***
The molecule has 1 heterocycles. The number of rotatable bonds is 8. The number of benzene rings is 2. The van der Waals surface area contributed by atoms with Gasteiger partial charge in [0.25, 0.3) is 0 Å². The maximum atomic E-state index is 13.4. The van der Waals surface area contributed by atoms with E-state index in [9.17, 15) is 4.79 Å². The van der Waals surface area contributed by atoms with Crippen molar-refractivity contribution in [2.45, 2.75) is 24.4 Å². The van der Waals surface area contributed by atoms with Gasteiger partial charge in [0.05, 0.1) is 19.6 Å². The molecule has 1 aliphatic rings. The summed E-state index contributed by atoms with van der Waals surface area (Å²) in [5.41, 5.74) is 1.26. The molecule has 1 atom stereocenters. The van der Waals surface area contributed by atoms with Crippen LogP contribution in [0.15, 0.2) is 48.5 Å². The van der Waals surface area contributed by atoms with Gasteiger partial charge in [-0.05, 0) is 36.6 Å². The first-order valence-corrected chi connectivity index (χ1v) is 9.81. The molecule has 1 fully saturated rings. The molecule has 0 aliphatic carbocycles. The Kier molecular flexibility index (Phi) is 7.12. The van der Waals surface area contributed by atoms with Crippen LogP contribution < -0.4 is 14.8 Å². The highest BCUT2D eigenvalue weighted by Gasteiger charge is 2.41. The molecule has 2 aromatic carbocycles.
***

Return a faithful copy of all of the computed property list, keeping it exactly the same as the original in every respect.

The molecule has 1 heterocycles. The number of rotatable bonds is 8. The number of benzene rings is 2. The van der Waals surface area contributed by atoms with Gasteiger partial charge in [0.25, 0.3) is 0 Å². The maximum atomic E-state index is 13.4. The van der Waals surface area contributed by atoms with E-state index in [9.17, 15) is 4.79 Å². The van der Waals surface area contributed by atoms with Crippen molar-refractivity contribution in [2.45, 2.75) is 24.4 Å². The van der Waals surface area contributed by atoms with Gasteiger partial charge in [0.05, 0.1) is 19.6 Å². The molecule has 1 aliphatic rings. The summed E-state index contributed by atoms with van der Waals surface area (Å²) in [5.41, 5.74) is 1.26. The molecule has 1 atom stereocenters. The van der Waals surface area contributed by atoms with Crippen LogP contribution in [0.15, 0.2) is 48.5 Å². The van der Waals surface area contributed by atoms with Gasteiger partial charge in [-0.05, 0) is 36.6 Å². The first-order valence-corrected chi connectivity index (χ1v) is 9.81. The molecule has 1 fully saturated rings. The molecule has 0 aliphatic carbocycles. The Kier molecular flexibility index (Phi) is 7.12. The van der Waals surface area contributed by atoms with Crippen LogP contribution < -0.4 is 14.8 Å². The highest BCUT2D eigenvalue weighted by Gasteiger charge is 2.41. The molecule has 2 aromatic carbocycles.